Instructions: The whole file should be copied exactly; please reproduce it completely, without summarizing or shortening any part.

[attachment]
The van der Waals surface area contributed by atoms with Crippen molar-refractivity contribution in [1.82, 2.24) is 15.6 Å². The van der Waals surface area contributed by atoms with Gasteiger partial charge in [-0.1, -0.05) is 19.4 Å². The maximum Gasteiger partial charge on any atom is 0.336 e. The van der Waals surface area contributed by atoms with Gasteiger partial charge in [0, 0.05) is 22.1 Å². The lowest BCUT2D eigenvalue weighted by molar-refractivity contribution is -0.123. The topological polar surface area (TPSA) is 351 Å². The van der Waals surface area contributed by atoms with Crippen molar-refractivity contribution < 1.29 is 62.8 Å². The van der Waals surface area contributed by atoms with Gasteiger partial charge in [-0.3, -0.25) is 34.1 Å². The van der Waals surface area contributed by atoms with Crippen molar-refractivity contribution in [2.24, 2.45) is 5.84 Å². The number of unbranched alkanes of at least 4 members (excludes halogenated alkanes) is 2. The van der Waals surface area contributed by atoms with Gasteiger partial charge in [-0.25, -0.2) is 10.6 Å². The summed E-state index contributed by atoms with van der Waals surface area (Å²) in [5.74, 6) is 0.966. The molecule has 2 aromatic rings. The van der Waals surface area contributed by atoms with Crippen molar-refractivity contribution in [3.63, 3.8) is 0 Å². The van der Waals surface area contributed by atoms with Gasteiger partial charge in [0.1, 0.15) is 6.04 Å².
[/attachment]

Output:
The van der Waals surface area contributed by atoms with Crippen molar-refractivity contribution in [1.82, 2.24) is 15.6 Å². The van der Waals surface area contributed by atoms with Gasteiger partial charge in [-0.1, -0.05) is 19.4 Å². The maximum Gasteiger partial charge on any atom is 0.336 e. The van der Waals surface area contributed by atoms with Gasteiger partial charge in [0, 0.05) is 22.1 Å². The lowest BCUT2D eigenvalue weighted by molar-refractivity contribution is -0.123. The topological polar surface area (TPSA) is 351 Å². The van der Waals surface area contributed by atoms with Crippen molar-refractivity contribution < 1.29 is 62.8 Å². The van der Waals surface area contributed by atoms with Gasteiger partial charge in [-0.3, -0.25) is 34.1 Å². The van der Waals surface area contributed by atoms with Crippen molar-refractivity contribution in [2.24, 2.45) is 5.84 Å². The number of unbranched alkanes of at least 4 members (excludes halogenated alkanes) is 2. The van der Waals surface area contributed by atoms with Gasteiger partial charge in [-0.25, -0.2) is 10.6 Å². The summed E-state index contributed by atoms with van der Waals surface area (Å²) in [5.74, 6) is 0.966. The molecule has 2 aromatic rings. The van der Waals surface area contributed by atoms with Crippen molar-refractivity contribution in [3.63, 3.8) is 0 Å². The van der Waals surface area contributed by atoms with Gasteiger partial charge in [0.1, 0.15) is 6.04 Å².